After the invention of an ultrasound device to better detect kidney stones, engineers from the Applied Physics Laboratory at the University of Washington observed that they could accurately reposition small objects with ultrasound on a laboratory table. In conjunction with partners in the UW School of Medicine urology, emergency medicine, and radiology departments, the researchers went on to advance the technology and to use the same waves from a hand held ultrasound transducer to re-locate kidney stones in preliminary tests.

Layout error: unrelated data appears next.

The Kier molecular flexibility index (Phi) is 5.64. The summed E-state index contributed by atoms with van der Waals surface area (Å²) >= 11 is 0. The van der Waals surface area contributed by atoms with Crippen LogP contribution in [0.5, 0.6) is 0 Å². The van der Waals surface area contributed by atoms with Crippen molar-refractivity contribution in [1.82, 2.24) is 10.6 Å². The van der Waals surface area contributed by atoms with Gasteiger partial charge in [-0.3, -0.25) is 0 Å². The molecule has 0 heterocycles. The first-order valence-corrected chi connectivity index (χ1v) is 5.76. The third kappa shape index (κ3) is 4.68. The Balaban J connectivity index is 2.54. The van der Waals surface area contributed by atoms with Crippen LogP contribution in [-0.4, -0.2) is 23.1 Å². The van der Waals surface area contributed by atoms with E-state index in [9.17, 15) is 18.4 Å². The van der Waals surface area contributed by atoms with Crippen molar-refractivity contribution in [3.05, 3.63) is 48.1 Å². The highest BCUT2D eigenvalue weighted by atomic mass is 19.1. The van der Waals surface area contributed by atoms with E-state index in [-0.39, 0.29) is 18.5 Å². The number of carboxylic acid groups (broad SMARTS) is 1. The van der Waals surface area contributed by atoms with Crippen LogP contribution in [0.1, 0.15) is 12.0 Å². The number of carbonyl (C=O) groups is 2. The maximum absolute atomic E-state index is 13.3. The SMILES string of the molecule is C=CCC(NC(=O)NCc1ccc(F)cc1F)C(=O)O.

Because astronauts are prone to kidney stones, NASA is interested in the potential of the technology for space missions, where it would be difficult to return the astronaut to Earth for treatment. By relocating a kidney stone to prevent it from obstructing the flow of urine, it is hoped that the device will spare patients on Earth and astronauts in space from both the severe pain and serious complications of urinary blockage.
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